Solyndra has found a second use for its solar collector as a shade for greenhouses.
The company on Monday said that that its solar collectors, which are an array of solar cell-covered glass tubes, are being tested at agriculture research centers in Italy and the University of California, Davis.
A conventional flat solar panel would block essentially all light, but Solyndra's collectors allow for light to pass through the glass tubes, which are coated with thin-film solar cells. That provides a diffused light conducive to greenhouse plant growth and allows growers to use their available space for power production, the company said.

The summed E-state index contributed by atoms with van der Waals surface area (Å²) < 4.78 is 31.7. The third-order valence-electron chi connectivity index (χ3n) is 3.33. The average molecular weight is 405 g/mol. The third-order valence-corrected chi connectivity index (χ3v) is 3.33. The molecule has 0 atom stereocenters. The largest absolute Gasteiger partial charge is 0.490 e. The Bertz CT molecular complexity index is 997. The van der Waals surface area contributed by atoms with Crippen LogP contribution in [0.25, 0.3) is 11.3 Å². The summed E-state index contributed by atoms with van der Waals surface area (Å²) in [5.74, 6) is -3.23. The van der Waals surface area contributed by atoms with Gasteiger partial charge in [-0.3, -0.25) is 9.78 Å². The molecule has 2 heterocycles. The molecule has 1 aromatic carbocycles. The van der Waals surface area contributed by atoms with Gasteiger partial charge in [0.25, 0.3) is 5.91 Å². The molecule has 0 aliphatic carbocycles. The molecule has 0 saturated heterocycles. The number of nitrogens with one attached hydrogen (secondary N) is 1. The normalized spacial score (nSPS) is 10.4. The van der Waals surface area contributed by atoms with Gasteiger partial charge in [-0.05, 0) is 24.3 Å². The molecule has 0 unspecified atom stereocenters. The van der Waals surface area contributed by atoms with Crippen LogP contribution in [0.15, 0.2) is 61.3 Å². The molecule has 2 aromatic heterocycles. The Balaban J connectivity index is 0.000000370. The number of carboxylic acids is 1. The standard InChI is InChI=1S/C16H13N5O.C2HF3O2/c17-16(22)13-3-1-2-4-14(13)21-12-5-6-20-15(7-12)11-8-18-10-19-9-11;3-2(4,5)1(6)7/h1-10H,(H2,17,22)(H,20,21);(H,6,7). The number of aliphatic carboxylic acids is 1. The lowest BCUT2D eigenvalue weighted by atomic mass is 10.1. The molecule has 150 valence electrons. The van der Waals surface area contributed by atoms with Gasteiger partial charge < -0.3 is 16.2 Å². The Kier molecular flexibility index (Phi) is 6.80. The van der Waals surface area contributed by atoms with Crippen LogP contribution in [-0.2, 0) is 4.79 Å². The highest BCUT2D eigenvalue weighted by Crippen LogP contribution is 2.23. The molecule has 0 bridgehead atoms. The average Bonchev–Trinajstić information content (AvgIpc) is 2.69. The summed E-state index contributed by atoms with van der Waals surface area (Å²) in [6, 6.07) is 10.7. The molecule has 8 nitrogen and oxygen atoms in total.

"We are pioneering this new agricultural solar solution in Italy, where extensive shaded agriculture operations combined with strong insolation and a favorable feed-in tariff are driving strong interest and demand," Clemens Jargon, the president of Solyndra in Europe, Middle East, and Africa, said in a statement.
Solyndra is one of several U.S.-based thin-film companies formed last decade to meet anticipated solar growth with cheaper solar technologies. Solyndra received a $535 million loan guarantee from the Department of Energy and is said to have raised more than $1 billion in private capital.
These thin-film solar companies face stiff price competition from European and Chinese suppliers using traditional solar panel material. Solyndra last year had to cancel its plans for an initial public offering and closed down a more expensive production plant in reaction to falling global costs.